Who deserves a greatest hits collection and who doesn’t? The answer to that question is usually just a gut reaction. The Doors? Yes. Right Said Fred? No. But why? In their native Britain, Right Said Fred had four top 10 hits while the Doors merely had three in the US. What it really comes down to is perception and influence. So while the smell test says that My Chemical Romance doesn’t deserve a greatest hits collection based on their lone US top 10 hit, maybe the songs will be able to prove our collective guts wrong.
The album starts with a new unreleased track, “Fake Your Death.” The title is an interesting one to begin an album with, as if alluding to possible reunions in the future. The track itself is an arena-sized, piano jam that sounds befitting of a band like Muse. But after such a fitting opening track, the album begins to unfold chronologically. Not only chronologically but also in the order the tracks appear on their perspective albums.
So we begin with “Honey, This Mirror Isn’t Big Enough for the Two of Us” from the band’s debut album, I Brought You My Bullets, You Brought Me Your Love. While the track packs just as big of a punch as it did back in 2002 as the album opener, it feels a little out of place after “Fake Your Death.” The only other track from I Brought You My Bullets is “Vampires Will Never Hurt You,” completely ignoring the album’s third single, “Headfirst for Halos.” Similarly, we get four selections from Three Cheers for Sweet Revenge including the non-single “You Know What They Do to Guys Like Us in Prison” in place of the album’s second single “Thank You for the Venom.”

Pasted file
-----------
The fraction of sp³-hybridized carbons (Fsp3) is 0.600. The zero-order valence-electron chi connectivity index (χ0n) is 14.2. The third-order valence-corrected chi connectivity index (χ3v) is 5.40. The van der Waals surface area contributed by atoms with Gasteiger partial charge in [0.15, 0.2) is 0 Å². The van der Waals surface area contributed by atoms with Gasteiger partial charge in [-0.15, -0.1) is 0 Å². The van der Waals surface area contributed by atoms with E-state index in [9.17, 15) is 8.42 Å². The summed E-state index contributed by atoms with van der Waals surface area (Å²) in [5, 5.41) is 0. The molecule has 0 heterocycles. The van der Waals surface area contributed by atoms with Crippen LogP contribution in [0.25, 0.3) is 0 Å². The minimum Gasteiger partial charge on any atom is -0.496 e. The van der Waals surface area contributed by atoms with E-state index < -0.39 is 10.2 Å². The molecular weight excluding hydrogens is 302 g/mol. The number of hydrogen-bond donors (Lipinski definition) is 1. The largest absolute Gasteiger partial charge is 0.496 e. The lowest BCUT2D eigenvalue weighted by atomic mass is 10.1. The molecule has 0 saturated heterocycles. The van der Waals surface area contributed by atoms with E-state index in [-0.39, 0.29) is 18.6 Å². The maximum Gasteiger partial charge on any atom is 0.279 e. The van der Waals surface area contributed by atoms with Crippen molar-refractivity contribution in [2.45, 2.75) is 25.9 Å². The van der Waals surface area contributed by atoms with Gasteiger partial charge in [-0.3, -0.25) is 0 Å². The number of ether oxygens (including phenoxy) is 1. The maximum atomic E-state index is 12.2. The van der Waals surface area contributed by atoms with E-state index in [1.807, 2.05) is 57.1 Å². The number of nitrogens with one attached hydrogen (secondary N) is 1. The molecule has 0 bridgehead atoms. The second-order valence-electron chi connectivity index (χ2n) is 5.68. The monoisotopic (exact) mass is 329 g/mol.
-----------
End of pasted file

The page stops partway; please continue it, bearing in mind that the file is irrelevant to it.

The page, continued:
When we get to The Black Parade section of the album is where you first see the looseness of calling the album a “greatest hits.” Yes, the collection contains “Welcome to the Black Parade,” “Famous Last Words,” “Teenagers”, and “Mama,” but it omits “I Don’t Love You” which charted very well in Europe. Instead the album contains deep cut “Cancer.” The track does feel incredibly appropriate for the album. As Gerard Way’s final words “the hardest part is leaving you” fade out, it feels like great closure to the album. But no! Because of the album’s rigid conformity to chronological order, we are far from done. We need selections from the band’s final and most poorly reviewed album, Danger Days: The True Lives of the Fabulous Killjoys. So instead the album ends with “The Kids from Yesterday,” which is a good track but not as soul satisfying as “Cancer” would have been to close the album.
Post-hits collection, there is always bonus content. Some bands use this space to include demos, rarities, live tracks, covers. My Chemical Romance uses the space for three measly demos. The tracks come from the infamous “Attic Demos” and show the rawness of the band’s early sound and how it got polished up for their debut album. While it is interesting insight, it seems far too little for any fan of the band that already owns the majority of these songs.
In the end, May Death Never Stop You is a great collection of songs but it is not quite a Greatest Hits album. It is an album of catchy songs from a band who made marginal hits for a decade. If you have only heard “Welcome to the Black Parade” and are interested in hearing more from the band, this is a good road map of their career but for fans of the band, the album offers very little in the way of new material to make it worth the purchase.